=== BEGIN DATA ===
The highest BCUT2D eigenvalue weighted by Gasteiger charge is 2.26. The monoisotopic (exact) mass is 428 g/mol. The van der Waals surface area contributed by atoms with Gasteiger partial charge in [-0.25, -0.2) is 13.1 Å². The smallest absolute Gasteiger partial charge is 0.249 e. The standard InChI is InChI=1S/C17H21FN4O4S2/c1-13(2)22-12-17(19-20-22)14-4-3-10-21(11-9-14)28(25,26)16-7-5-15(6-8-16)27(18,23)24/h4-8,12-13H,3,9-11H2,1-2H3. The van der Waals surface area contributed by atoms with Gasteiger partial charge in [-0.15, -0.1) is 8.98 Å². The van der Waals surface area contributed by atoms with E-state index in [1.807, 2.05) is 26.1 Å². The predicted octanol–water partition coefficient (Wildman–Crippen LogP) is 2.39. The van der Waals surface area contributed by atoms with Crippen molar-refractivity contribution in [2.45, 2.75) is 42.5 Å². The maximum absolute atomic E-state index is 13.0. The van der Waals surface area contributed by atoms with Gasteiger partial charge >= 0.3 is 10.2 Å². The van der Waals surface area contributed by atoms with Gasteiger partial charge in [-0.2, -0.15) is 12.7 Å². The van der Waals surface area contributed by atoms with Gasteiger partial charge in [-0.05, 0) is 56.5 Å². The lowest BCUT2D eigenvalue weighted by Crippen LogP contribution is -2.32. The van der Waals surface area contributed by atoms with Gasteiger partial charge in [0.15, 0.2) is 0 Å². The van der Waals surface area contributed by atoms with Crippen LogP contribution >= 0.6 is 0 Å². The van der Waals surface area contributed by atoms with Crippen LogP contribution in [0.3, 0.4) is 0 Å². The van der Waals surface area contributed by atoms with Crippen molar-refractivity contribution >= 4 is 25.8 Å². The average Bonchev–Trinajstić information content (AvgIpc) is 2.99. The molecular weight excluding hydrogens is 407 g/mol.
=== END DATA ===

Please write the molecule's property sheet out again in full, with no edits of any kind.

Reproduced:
The highest BCUT2D eigenvalue weighted by Gasteiger charge is 2.26. The monoisotopic (exact) mass is 428 g/mol. The van der Waals surface area contributed by atoms with Gasteiger partial charge in [-0.25, -0.2) is 13.1 Å². The smallest absolute Gasteiger partial charge is 0.249 e. The standard InChI is InChI=1S/C17H21FN4O4S2/c1-13(2)22-12-17(19-20-22)14-4-3-10-21(11-9-14)28(25,26)16-7-5-15(6-8-16)27(18,23)24/h4-8,12-13H,3,9-11H2,1-2H3. The van der Waals surface area contributed by atoms with Gasteiger partial charge in [-0.15, -0.1) is 8.98 Å². The van der Waals surface area contributed by atoms with E-state index in [1.807, 2.05) is 26.1 Å². The predicted octanol–water partition coefficient (Wildman–Crippen LogP) is 2.39. The van der Waals surface area contributed by atoms with Crippen molar-refractivity contribution in [2.45, 2.75) is 42.5 Å². The maximum absolute atomic E-state index is 13.0. The van der Waals surface area contributed by atoms with Gasteiger partial charge >= 0.3 is 10.2 Å². The van der Waals surface area contributed by atoms with Gasteiger partial charge in [-0.2, -0.15) is 12.7 Å². The van der Waals surface area contributed by atoms with Gasteiger partial charge in [-0.05, 0) is 56.5 Å². The lowest BCUT2D eigenvalue weighted by Crippen LogP contribution is -2.32. The van der Waals surface area contributed by atoms with Gasteiger partial charge in [0.15, 0.2) is 0 Å². The van der Waals surface area contributed by atoms with Crippen LogP contribution >= 0.6 is 0 Å². The van der Waals surface area contributed by atoms with Crippen LogP contribution in [0.3, 0.4) is 0 Å². The van der Waals surface area contributed by atoms with Crippen molar-refractivity contribution >= 4 is 25.8 Å². The average Bonchev–Trinajstić information content (AvgIpc) is 2.99. The molecular weight excluding hydrogens is 407 g/mol.